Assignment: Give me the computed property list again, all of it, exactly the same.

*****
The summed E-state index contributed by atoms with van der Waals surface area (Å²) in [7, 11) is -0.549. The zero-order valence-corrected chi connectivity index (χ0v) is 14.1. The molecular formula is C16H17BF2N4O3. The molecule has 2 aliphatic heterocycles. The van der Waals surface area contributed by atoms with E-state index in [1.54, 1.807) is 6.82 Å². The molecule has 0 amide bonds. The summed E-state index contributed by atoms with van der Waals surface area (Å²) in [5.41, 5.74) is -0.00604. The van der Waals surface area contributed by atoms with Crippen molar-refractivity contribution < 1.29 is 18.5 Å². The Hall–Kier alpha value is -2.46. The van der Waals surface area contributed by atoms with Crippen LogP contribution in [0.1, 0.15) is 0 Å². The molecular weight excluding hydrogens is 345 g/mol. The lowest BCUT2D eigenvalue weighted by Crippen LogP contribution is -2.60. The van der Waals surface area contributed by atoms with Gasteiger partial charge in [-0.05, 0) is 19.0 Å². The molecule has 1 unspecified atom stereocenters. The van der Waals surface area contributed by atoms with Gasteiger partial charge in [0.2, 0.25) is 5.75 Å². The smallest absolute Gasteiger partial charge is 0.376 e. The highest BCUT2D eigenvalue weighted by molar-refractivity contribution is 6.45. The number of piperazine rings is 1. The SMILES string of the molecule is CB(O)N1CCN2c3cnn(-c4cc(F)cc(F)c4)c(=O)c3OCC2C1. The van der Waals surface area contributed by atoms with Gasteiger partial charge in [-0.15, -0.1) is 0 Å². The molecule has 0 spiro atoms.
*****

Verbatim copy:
The summed E-state index contributed by atoms with van der Waals surface area (Å²) in [7, 11) is -0.549. The zero-order valence-corrected chi connectivity index (χ0v) is 14.1. The molecular formula is C16H17BF2N4O3. The molecule has 2 aliphatic heterocycles. The van der Waals surface area contributed by atoms with E-state index in [1.54, 1.807) is 6.82 Å². The molecule has 0 amide bonds. The summed E-state index contributed by atoms with van der Waals surface area (Å²) in [5.41, 5.74) is -0.00604. The van der Waals surface area contributed by atoms with Crippen molar-refractivity contribution < 1.29 is 18.5 Å². The Hall–Kier alpha value is -2.46. The van der Waals surface area contributed by atoms with Crippen LogP contribution in [0.1, 0.15) is 0 Å². The molecular weight excluding hydrogens is 345 g/mol. The lowest BCUT2D eigenvalue weighted by Crippen LogP contribution is -2.60. The van der Waals surface area contributed by atoms with Gasteiger partial charge in [-0.05, 0) is 19.0 Å². The molecule has 1 unspecified atom stereocenters. The van der Waals surface area contributed by atoms with Gasteiger partial charge in [0.2, 0.25) is 5.75 Å². The smallest absolute Gasteiger partial charge is 0.376 e. The highest BCUT2D eigenvalue weighted by molar-refractivity contribution is 6.45. The number of piperazine rings is 1. The SMILES string of the molecule is CB(O)N1CCN2c3cnn(-c4cc(F)cc(F)c4)c(=O)c3OCC2C1. The van der Waals surface area contributed by atoms with Gasteiger partial charge in [-0.15, -0.1) is 0 Å². The molecule has 0 spiro atoms.